Global Challenge - Antibiotic Resistance
Antibiotic resistance is a global problem which affects everyone, threatening our ability to treat common infections at an unprecedented rate. It is the responsibility of government, industry and academia to work together to minimise the further emergence and spread of antibiotic resistance. The world health organisation (WHO) aptly sums up this clear and present danger:
“Without urgent, coordinated action, the world is heading towards a post-antibiotic era, in which common infections and minor injuries, which have been treatable for decades, can once again kill."
As an academic community, we can help to combat this global challenge by gaining an in-depth understanding of the molecular mechanisms behind these pathogens. Understanding how pathogens cause infections, persist in the host, evade the immune system and transmit back to the environment will eventually culminate in new interventions which will reduce or surpass the need for traditional antibiotics.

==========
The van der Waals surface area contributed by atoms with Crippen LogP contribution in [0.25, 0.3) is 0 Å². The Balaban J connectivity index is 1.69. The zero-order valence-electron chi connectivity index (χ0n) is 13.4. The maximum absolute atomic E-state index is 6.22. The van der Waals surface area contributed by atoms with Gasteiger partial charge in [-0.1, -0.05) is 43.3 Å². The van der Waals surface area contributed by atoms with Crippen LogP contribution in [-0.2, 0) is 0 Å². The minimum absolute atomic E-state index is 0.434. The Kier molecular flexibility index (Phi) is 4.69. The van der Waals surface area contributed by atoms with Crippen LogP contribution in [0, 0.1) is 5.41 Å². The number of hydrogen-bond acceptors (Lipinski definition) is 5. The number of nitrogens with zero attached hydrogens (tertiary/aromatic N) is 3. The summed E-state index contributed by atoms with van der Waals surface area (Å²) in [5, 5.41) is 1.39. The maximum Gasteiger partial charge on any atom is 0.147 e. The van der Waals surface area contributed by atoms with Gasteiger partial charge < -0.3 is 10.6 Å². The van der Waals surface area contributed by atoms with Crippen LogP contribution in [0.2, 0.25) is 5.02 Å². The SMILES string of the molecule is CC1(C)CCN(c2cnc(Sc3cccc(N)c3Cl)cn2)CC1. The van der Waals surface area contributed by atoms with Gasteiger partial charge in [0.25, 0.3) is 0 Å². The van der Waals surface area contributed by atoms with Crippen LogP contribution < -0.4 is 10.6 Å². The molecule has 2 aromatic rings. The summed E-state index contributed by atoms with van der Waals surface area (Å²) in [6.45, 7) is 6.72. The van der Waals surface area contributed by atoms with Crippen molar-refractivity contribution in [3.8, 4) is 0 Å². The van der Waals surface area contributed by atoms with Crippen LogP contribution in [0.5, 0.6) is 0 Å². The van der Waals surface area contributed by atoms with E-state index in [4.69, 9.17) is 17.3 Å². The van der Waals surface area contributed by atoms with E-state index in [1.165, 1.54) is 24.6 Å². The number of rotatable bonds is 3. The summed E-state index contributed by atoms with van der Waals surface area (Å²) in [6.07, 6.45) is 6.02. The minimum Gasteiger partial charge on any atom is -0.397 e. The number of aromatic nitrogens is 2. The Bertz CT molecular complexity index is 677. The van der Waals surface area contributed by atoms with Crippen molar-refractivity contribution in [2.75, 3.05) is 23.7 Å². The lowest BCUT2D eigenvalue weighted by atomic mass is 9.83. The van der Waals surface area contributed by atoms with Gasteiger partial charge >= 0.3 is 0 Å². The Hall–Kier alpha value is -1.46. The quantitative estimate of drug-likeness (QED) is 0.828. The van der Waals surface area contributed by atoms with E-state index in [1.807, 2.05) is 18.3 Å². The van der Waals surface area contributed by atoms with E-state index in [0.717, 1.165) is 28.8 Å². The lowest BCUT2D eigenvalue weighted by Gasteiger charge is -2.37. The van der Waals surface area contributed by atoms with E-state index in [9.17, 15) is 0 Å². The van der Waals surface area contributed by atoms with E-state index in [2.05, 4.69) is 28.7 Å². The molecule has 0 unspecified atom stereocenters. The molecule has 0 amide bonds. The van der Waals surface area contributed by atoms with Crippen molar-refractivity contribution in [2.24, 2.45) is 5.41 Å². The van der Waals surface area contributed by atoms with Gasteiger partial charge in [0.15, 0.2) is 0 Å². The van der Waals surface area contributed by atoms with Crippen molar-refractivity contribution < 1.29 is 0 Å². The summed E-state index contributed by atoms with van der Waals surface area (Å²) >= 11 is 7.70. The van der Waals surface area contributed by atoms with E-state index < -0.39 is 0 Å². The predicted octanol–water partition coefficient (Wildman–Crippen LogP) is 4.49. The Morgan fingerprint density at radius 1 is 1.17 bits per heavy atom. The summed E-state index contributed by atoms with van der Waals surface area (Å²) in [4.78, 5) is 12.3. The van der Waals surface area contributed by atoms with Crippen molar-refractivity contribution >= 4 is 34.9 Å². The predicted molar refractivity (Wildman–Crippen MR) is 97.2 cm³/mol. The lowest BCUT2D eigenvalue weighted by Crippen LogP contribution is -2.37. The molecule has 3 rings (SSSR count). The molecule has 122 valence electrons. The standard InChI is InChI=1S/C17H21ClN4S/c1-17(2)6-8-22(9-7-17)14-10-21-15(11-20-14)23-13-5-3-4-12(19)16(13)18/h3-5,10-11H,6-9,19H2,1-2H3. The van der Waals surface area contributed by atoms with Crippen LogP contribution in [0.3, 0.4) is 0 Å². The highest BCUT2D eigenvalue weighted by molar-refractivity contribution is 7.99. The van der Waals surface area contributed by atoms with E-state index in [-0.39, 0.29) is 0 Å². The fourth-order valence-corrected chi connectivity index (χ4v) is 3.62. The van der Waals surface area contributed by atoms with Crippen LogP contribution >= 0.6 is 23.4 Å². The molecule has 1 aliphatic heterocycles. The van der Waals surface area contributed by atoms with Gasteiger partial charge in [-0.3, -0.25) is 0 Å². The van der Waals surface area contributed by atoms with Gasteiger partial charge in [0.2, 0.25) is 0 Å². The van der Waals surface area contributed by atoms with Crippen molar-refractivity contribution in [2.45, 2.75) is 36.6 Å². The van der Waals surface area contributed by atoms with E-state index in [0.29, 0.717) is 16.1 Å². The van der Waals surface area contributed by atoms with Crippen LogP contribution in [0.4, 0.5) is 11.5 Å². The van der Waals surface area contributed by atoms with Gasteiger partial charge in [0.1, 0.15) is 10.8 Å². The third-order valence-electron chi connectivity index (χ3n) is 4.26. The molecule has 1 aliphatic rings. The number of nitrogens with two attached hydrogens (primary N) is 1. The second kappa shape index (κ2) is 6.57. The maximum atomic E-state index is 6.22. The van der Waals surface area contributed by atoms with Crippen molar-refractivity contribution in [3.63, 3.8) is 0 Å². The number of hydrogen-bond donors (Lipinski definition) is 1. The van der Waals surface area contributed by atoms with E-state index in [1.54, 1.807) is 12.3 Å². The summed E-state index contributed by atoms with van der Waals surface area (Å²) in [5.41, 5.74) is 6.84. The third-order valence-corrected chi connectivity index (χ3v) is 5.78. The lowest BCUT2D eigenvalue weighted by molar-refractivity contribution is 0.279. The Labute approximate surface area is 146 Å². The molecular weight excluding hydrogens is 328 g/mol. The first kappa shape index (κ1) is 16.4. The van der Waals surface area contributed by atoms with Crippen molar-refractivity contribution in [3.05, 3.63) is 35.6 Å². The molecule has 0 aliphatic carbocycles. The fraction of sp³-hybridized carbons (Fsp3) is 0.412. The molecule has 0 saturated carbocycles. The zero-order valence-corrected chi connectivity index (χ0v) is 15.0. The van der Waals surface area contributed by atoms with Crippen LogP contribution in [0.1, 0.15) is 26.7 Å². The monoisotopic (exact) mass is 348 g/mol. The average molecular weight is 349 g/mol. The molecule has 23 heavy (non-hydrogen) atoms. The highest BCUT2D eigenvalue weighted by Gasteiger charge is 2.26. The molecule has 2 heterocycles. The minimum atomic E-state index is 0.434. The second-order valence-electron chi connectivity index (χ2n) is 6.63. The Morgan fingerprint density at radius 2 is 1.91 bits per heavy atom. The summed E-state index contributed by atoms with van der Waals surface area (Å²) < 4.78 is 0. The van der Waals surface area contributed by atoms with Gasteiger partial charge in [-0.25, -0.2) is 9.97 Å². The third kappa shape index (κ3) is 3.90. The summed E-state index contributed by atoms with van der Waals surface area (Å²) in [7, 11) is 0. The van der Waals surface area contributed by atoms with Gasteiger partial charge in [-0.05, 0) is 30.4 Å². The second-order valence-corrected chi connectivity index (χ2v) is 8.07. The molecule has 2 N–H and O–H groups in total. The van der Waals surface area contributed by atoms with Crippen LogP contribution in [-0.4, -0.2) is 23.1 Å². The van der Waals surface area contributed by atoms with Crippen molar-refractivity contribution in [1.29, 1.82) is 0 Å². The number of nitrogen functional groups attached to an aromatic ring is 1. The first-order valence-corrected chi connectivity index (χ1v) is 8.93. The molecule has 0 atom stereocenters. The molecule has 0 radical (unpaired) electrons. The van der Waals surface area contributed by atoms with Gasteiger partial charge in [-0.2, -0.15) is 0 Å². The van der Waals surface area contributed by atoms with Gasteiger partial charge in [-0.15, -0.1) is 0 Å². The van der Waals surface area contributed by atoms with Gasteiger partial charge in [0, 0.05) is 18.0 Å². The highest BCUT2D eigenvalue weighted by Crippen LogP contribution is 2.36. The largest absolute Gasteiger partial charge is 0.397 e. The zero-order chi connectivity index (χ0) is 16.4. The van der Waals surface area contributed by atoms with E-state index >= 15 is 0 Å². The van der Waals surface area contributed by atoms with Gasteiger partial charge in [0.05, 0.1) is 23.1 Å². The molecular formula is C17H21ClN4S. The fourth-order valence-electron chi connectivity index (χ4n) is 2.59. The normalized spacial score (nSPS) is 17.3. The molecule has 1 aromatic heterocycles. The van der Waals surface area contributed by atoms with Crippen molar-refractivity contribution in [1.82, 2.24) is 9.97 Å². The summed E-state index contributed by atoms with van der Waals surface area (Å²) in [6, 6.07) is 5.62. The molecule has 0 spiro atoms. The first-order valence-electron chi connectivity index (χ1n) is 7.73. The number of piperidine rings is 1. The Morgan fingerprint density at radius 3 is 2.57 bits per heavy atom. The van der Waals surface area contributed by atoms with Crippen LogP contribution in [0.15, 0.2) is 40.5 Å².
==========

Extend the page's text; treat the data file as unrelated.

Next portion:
In our department we have multiple groups working on some of the most challenging pathogens from across the globe, including:
- Staphylococcus aureus; methicillin resistant S. aureus (MRSA) plagues clinical environments in the UK
- Candida albicans; pathogenic fungus responsible for thrush and candidiasis; a lethal infection common in immuno-compromised patients
- Enterococcus faecalis; causes a variety of infections in humans, including endocarditis, septicaemia, urinary tract infections and meningitis
- Mycobacterium tuberculosis; extensively drug-resistant TB has been reported in 100 countries from all over the globe
- Campylobacter jejuni; the world’s leading cause of gastroenteritis
- Clostridium difficile; long term colitis commonly brought on by broad spectrum antibiotic treatment of an unrelated infection
- Escherichia coli; common cause of gastroenteritis and urinary tract infections
Explore our Microbiology research theme to find out more about our work and how you could become part of our research community.